Diana’s Squash Soup


  • 1 medium calabaza squash, peeled and gutted
  • 1 small butternut squash, peeled and gutted 
  • 2 medium yellow onions
  • 1 green bell pepper
  • 2 scallions
  • 2 to 3 ( approximately ½  pound) carrots, peeled
  • 4-5 cloves garlic
  • 3 tablespoons olive oil
  • 4-5 sprigs parsley 
  • 1 scotch bonnet pepper (optional) 
  • ½ lbs peas, fresh or frozen
  • 1 piece stale white bread
  • ¼ cup heavy cream 
  • ¼ cup butter


Begin with the mise en place. Chop the calabaza and butternut squashes into approximately 1 inch cubes. Peel and chop the onions into roughly ½ inch pieces. Remove the stem and seeds from the bell pepper and chop into roughly ½ inch pieces. Cut the scallions and carrots into approximately 1 inch lengths. Peel and crush the cloves of garlic. The garlic does not have to be minced, just broken. 

Next, heat the olive oil over medium heat in a large pot. Add the garlic, scallions, onions, and bell pepper; sauté, stirring occasionally, until the vegetables have softened and the edges of the onion become translucent. At this point, add the squash, parsley, and carrots. If you want to make the dish spicy, add the scotch bonnet pepper as well. Cover the vegetables with 1 to 2 inches of water, and bring to a simmer. Continue cooking the vegetables until the squash and carrots are tender. Add the peas and cook until tender as well.  

Next, if used, carefully remove and discard the scotch bonnet pepper. Transfer the vegetables to a blender, and add enough cooking liquid to cover, and carefully puree. Be cautious, as the mixture will be incredibly hot. Once the vegetables have been reduced to a smooth consistency, add the white bread in small pieces through the feed port of the running blender. 

Transfer the pureed mixture into the pot with the remaining cooking liquid. Gently bring the mixture to a simmer, stirring occasionally until a desired thickness is achieved. A good measure is when it is able to coat the back of a spoon. 

Finally, add the heavy cream and mix. While constantly stirring, slowly add the butter, approximately ½ tablespoon at a time. Make sure the butter is fully incorporated into the mixture  before adding the next increment. Season to taste with salt and pepper, and enjoy! I hope this soup can bring you as much joy as it brings my family.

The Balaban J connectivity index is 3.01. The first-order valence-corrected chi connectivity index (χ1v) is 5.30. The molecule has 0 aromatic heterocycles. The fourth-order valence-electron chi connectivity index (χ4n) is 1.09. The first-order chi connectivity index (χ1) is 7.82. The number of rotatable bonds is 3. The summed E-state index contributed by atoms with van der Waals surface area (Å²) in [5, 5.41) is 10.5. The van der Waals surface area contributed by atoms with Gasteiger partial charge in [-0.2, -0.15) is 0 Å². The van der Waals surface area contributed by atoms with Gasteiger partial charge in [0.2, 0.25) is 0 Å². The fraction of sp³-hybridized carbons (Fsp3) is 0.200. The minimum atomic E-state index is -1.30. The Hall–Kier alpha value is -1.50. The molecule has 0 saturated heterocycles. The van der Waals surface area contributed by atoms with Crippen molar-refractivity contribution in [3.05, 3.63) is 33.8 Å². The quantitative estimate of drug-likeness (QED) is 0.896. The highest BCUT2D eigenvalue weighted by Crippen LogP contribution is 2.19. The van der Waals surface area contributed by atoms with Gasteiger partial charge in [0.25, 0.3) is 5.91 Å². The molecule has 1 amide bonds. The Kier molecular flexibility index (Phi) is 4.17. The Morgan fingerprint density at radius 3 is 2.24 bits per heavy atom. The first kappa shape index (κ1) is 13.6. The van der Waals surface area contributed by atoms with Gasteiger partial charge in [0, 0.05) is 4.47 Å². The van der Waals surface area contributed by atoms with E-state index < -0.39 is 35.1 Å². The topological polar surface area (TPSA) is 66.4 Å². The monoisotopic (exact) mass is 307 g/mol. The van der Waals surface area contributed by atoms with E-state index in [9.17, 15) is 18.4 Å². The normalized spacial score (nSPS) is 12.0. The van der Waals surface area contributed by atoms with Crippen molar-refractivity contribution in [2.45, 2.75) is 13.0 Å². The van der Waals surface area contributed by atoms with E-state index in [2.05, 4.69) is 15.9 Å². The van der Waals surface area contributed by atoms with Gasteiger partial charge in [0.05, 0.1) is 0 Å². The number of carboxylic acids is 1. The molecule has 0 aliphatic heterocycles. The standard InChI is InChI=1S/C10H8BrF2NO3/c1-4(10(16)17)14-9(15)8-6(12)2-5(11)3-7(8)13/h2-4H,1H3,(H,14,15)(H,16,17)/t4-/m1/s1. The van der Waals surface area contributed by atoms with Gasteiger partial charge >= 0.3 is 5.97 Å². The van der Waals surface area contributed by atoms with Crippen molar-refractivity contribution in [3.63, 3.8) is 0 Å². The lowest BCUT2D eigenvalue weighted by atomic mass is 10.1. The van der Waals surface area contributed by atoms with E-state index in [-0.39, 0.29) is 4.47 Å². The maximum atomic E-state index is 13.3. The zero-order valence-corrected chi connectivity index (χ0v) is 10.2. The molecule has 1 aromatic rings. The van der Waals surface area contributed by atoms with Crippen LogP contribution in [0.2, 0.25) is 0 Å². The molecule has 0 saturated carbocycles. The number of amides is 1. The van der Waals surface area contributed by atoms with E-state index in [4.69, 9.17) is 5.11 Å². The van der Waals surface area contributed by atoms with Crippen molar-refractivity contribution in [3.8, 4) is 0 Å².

Cover photo courtesy of Love and Olive Oil

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Carol’s Sweet Potato Pie

This is the fifty-first installment in Mucho Gusto, a recipe initiative by and for students to help connect us through food in times of isolation. If you’ve got a recipe you think would make a great addition, reach out to us!

No individual raised on American culture, especially in the Northeast, can fail to recognize the cultural cornerstone that is pumpkin spice. From the infamy of Starbucks’ Pumpkin Spice Latte, to its incorporation into every baked good conceivable, pumpkin spice has come to dominate autumnal culture. If you were to ask what the flavor of fall is, anyone born in the last century would respond with pumpkin spice. It is clearly inescapable, but where did this flavor—or flavors—come from? 

A mixture of cinnamon, cloves, nutmeg, and ginger, pumpkin spice was first mentioned in American cooking and baking in early 20th century recipes. It only became the commercialized product we know it to be in the 1950s when spice giants like McCormick began selling pre-mixed pumpkin spice. Considering the age and historical significance of all its respective components, pumpkin spice is a relatively new development; a look at its individual ingredients is where we will find the most insights into the history and cultural significance of its flavor. 

Photo courtesy of BBC

First mentioned in Chinese writings of 2800 BCE, cinnamon is derived from the bark of the Cinnamomum verum, or true cinnamon tree, which is native to Sri Lanka. Different languages and cultures developed different names for the spice based on its uses or growing patterns, but the name “cinnamon,” as it is referred to in English, is derived from the Arabic word ‘amomon,’ which means fragrant spice plants. Cinnamon began its major worldwide transitions to other regions such as South America and the West Indies in the 18th and 19th centuries. It can be grown in most tropical regions, making it a very versatile spice found throughout cultures worldwide. 

Cloves are the unopened flower buds of the evergreen Syzygium aromaticum, which is native to Maluku Islands of Indonesia. Unlike the other elements of pumpkin spice, cloves were relatively slow to spread to the rest of the world. Their cultivation was limited to certain countries, notably Zanzibar, which previously produced a majority of the cloves in the spice trade.